"Abnormal" electrocardiograms in patients with cocaine-associated chest pain are due to "normal" variants

Judd E. Hollander, Michael Lozano, Phillip Fairweather, Evan Goldstein, Paul Gennis, Gerard X. Brogan, David Cooling, Henry C. Thode, E. John Gallagher

Research output: Contribution to journalArticlepeer-review

60 Scopus citations


"Abnormal" electrocardiograms are found in 56% to 84% of patients with cocaine-associated chest pain. This study was designed to assess whether these findings can be explained by "normal" variations in young patients' electrocardiograms. This cross-sectional study was conducted in a municipal hospital emergency department and walk-in clinic. History and results of an electrocardiogram for consecutive patients with cocaine-associated chest pain, aged 18 to 35 years, were compared to normal controls matched for age, race, and gender. Electrocardiograms underwent detailed analysis by two physicians blinded to both the study protocol and the hypothesis. Interphysician concordance for electrocardiographic diagnosis was substantial. There were 112 patients enrolled, 56 in each group. There was no significant difference found in the mean frequency of electrocardiographic diagnoses between the cocaine-associated chest pain patients and controls. The early repolarization variant was common. In conclusion, "normal" variations (J point and ST segment elevations) account for many of the "abnormal" electrocardiograms observed in young patients with cocaine-associated chest pain. Father study is needed to define the prevalence of these "normal" variations, and to determine if standard electrocardiographic criteria for thrombolysis apply to young patients.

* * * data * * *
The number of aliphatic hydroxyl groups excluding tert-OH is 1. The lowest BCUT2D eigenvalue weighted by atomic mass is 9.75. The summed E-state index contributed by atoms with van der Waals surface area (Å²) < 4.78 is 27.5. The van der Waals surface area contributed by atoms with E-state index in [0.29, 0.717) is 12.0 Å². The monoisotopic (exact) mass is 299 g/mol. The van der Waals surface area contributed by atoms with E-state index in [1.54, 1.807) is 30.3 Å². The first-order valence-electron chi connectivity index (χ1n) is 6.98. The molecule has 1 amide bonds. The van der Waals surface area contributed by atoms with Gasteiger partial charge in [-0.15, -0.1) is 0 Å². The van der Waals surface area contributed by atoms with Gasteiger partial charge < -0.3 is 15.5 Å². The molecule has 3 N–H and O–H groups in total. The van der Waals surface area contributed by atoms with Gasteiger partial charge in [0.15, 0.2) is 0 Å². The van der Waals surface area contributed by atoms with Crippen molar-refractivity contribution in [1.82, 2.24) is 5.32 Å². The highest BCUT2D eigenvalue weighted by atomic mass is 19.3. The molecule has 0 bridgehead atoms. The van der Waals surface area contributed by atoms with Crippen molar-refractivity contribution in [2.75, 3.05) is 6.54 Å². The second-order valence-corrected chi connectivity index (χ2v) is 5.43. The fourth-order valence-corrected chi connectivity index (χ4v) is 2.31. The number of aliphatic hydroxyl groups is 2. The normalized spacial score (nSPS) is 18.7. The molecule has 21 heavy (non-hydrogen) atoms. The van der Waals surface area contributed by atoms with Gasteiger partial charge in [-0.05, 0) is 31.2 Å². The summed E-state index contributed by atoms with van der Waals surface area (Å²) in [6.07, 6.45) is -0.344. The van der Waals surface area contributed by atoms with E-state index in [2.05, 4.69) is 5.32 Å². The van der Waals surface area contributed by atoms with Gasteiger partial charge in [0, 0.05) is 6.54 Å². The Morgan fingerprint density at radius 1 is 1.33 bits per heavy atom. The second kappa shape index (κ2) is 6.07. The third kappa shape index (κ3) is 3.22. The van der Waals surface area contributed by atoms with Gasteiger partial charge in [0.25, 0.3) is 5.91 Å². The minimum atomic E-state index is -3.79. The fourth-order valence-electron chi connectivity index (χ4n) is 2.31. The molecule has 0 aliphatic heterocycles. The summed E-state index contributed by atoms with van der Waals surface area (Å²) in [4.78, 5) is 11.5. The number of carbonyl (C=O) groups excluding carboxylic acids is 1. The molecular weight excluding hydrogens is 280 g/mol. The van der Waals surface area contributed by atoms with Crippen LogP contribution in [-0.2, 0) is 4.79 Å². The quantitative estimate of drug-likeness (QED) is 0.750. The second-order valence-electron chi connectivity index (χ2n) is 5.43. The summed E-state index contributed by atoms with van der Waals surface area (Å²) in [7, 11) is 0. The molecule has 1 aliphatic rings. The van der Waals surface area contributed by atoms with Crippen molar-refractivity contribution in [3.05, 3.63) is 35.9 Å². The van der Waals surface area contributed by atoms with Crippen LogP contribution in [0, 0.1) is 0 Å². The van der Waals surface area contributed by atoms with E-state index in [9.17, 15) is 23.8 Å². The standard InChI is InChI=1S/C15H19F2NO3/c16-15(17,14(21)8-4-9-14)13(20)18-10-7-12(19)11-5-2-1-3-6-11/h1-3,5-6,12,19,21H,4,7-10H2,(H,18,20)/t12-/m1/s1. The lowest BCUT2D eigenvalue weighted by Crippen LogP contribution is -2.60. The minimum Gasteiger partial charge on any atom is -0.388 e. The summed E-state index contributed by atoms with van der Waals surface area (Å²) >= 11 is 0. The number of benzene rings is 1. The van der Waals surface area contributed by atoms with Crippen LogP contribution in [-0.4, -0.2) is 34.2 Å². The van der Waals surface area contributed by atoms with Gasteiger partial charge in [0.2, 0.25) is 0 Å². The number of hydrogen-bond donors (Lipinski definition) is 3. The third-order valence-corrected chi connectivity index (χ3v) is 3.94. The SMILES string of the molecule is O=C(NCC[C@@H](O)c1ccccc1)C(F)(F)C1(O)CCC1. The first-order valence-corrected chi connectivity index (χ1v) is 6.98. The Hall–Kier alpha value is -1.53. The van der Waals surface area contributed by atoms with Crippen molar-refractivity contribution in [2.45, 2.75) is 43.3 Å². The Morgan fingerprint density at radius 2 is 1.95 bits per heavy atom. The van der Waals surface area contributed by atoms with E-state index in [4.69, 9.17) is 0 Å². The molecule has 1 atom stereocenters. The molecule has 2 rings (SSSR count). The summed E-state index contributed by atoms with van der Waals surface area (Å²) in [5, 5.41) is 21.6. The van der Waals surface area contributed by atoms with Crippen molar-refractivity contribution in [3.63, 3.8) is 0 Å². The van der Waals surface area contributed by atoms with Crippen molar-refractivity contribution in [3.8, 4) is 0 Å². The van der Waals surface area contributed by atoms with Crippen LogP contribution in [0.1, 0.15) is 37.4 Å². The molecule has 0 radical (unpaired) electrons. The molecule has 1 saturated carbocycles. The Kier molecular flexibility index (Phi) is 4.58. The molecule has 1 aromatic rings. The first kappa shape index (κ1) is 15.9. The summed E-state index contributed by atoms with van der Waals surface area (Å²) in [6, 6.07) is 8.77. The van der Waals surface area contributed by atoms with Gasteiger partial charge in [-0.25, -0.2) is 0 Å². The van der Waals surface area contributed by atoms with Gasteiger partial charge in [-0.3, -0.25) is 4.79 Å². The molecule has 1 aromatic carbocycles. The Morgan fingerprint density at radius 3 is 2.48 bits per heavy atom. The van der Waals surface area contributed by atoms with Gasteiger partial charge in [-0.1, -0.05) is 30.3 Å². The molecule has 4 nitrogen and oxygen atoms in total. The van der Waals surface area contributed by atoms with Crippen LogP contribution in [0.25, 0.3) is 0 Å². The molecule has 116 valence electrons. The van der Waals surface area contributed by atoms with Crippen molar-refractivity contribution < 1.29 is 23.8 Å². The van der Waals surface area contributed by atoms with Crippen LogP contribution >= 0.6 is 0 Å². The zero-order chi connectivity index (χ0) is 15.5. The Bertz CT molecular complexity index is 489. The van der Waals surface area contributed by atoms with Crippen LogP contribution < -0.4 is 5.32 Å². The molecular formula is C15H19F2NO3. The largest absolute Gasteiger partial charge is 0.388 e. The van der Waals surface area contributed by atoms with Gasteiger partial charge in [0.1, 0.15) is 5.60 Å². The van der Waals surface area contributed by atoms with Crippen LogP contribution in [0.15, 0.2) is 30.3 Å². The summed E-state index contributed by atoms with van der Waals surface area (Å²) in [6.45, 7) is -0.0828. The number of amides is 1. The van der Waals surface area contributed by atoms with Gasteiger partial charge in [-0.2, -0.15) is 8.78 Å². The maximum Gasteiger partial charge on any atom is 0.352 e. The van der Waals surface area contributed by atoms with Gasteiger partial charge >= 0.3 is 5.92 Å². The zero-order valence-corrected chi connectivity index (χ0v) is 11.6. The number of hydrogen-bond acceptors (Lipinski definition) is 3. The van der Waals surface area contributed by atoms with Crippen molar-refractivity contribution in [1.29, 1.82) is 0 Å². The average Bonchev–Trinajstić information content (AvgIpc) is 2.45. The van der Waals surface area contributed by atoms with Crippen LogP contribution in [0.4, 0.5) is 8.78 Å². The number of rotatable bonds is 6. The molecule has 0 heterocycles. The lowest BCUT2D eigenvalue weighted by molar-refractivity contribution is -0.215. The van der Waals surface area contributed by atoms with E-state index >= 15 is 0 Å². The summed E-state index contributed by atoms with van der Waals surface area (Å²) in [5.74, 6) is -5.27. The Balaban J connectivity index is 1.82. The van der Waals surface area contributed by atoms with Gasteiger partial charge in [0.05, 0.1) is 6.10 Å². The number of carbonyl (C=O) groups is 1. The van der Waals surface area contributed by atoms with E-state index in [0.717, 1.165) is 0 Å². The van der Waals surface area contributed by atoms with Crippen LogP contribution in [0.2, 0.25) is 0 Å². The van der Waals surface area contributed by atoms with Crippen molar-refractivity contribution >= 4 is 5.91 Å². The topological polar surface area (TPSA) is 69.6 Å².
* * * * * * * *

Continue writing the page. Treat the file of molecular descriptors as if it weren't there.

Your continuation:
Original languageEnglish (US)
Pages (from-to)199-205
Number of pages7
JournalJournal of Emergency Medicine
Issue number2
StatePublished - 1994


  • angina
  • cocaine
  • early repolarization
  • electrocardiogram
  • myocardial infarction
  • thrombolysis

ASJC Scopus subject areas

  • Emergency Medicine


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